How To Get Everything Done?

Over at the Creative Penn, there is a great post on the diversity of tasks any author working in 2009 has to deal with- and I quote:

Authors are being encouraged to do their own marketing, blog, podcast, network online and in real life, have a speaking career… oh, and write books and have a personal life!”

Go Here to pick up some of Joanna’s tips on how to maximise efficiency.

I have to say that many of the top 5 tips resonate with me – and pleased to say that I am already doing many of these steps – which I have picked up for myself through much hard work and wasted time.

While I know that each author is different, developing an online digital platform seems to be an increasingly important aspect of the busines of marketing yourself – sometimes before you can approach a literary agent or publisher and expect to be taken seriously as a professional.

This is an area where I know I have more to do and intend to research and develop over the next few months. More posts to come.

One key question? Who are you building your online platform for? Publishing professionals and fellow authors? Or readers of the books you have published/ are writing?

I would love to know your opinion.


10 thoughts on “How To Get Everything Done?

  1. Thanks LIz and Nell for your input from the viewpoint of the successful published author.
    Much food for thought.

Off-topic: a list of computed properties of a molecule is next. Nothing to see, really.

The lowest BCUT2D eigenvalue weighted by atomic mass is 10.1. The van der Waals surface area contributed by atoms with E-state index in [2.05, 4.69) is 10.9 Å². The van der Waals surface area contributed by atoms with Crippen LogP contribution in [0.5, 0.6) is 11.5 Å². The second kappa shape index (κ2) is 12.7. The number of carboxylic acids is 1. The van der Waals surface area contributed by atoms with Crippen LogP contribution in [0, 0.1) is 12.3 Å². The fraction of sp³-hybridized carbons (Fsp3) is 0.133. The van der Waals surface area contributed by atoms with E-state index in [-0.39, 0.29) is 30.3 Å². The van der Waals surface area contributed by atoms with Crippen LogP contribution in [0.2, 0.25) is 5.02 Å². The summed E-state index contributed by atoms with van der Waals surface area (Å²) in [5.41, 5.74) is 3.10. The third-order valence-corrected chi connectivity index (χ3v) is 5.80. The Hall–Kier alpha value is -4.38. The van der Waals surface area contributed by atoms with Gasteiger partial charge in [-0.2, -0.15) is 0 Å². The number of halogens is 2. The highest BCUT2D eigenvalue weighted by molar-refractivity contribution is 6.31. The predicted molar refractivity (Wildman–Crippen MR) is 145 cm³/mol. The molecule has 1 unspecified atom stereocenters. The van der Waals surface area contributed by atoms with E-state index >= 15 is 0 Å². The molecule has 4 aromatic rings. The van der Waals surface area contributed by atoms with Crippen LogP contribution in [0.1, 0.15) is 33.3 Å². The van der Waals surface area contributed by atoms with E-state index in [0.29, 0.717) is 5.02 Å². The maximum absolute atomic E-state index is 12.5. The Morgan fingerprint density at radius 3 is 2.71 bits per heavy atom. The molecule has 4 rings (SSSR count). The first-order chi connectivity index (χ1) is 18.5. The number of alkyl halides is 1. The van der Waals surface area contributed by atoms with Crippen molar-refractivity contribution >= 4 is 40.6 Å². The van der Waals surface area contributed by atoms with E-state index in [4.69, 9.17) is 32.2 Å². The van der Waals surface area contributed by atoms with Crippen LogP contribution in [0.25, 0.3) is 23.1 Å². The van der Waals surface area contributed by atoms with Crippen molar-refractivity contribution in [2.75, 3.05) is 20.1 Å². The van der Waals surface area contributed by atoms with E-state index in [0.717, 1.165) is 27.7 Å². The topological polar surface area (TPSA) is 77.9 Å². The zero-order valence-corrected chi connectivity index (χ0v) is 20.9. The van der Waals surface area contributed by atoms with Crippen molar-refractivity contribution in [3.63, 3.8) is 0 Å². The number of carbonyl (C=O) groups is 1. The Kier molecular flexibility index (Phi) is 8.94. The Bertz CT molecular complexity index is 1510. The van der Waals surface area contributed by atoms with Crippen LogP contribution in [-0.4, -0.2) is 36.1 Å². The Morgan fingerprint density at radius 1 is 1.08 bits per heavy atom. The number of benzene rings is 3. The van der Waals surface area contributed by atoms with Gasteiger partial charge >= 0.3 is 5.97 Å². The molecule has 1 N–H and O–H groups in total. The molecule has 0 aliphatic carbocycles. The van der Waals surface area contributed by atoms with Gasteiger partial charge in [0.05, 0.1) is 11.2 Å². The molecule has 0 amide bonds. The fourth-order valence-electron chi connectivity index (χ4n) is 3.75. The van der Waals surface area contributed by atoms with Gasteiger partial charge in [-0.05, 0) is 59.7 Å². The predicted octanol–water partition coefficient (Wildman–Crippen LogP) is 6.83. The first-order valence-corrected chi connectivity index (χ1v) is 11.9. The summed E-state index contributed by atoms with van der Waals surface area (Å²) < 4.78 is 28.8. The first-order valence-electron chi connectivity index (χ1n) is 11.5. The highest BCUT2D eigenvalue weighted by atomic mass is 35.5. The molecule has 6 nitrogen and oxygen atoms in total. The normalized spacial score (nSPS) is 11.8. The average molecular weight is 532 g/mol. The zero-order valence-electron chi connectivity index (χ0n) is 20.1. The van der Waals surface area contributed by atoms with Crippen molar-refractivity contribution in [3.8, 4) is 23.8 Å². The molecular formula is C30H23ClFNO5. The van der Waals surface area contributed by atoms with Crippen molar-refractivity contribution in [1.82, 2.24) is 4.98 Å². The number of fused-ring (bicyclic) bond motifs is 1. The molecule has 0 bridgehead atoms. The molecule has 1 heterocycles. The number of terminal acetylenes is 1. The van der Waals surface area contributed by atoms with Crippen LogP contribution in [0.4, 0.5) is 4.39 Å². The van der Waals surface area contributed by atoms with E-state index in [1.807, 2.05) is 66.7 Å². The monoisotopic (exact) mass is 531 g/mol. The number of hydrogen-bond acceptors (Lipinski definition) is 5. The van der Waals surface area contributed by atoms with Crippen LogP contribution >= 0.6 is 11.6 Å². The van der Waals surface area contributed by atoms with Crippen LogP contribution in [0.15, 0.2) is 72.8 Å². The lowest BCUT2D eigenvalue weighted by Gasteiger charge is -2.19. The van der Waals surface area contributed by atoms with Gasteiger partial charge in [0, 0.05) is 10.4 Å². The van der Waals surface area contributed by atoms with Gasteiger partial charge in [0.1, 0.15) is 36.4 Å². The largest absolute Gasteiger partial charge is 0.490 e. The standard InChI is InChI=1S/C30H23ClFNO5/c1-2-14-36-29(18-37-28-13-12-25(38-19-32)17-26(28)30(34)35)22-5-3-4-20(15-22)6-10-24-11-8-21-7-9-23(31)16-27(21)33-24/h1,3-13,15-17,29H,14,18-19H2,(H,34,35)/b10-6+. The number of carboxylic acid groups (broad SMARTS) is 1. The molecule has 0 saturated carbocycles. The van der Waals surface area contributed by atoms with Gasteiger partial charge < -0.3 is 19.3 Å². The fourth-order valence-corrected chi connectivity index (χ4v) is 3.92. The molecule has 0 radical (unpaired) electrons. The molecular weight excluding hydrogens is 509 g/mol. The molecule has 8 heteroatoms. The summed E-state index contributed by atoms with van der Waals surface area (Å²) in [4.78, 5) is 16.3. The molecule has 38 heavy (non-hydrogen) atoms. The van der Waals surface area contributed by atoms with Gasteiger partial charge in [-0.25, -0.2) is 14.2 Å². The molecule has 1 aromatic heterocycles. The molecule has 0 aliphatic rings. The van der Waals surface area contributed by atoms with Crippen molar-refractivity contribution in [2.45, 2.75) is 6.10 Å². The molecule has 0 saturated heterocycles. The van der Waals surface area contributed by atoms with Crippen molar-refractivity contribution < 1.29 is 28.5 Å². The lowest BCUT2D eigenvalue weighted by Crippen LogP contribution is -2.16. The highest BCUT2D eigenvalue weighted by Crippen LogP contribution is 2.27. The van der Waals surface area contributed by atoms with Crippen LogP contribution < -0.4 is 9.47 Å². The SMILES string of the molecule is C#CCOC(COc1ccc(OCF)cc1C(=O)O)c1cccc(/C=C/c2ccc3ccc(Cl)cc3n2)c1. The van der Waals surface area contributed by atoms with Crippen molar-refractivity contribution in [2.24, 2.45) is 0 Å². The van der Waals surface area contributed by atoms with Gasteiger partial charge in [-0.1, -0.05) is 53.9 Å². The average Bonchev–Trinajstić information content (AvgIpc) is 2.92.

And many thanks Joanna for popping in – and for such a helpful and informative site. 🙂

  2. My webby is for readers, journalists, libraries and aspiring writers. My blog is for fun, some promotion, keeping up with friends, my myspace is for promotion and promoting others, my facebook is mainly for authorly friends and readers. But, I only do these because I enjoy communicating with other people. If someone decides to read one of my books or buy a book because they read something on line then that’s a blessing but it’s not my main or sole reason for my online presence. I do it because I enjoy it and writing can be a very lonely affair.

  3. Hi Nina, thanks for the link! I’m glad it sparked a post for you.
    I think that many writers are also readers so the platform can be multi-purpose. The more word of mouth the better!

    Thanks so much, and Happy Holidays !

  4. Yes Sally, that is exactly how I feel about the blog. The Romance writing community is SO welcoming, open and sharing. 🙂

  5. Thank you Caroline, Lacey and Romy. The snow is a WordPress extra gizmo! I think you are right about the initial use of a blog Lacey and Romy – and would agree that they are brilliant tools for keeping in contact with other authors and pals.
    For me, a website is more for the readers and professionals, but a window nevertheless on who you are and what you are trying to say.
    Thanks ladies – and Romy that time is well spent LOL

  6. For the moment, my blog is aimed at fellow writers, but as soon as I sell I’d change the focus to include readers too. I think websites should be aimed primarily at readers (and sales) rather than at one’s ‘colleagues’.

    Can you tell that I spend as much time planning the future career as I do actually writing?!

  7. Great article thanks Nina! My blog was originally to keep in touch with fellow writers and authors despite knowing that publisher’s supposedly google you as soon as they get your manuscript. I do have a website but I can’t justify the expense of uploading it yet so I have my fingers crossed that it won’t count against me.

  8. Hi Nina
    I write my blog about writing. I aim it towards other writers of romance, and find it a great way to explore some of the difficulties I have writing, as well as a means of expressing my sense of humour. I love the feedback that I get from my readers, and the sense of ‘we’re all in the same boatness’ that I get.

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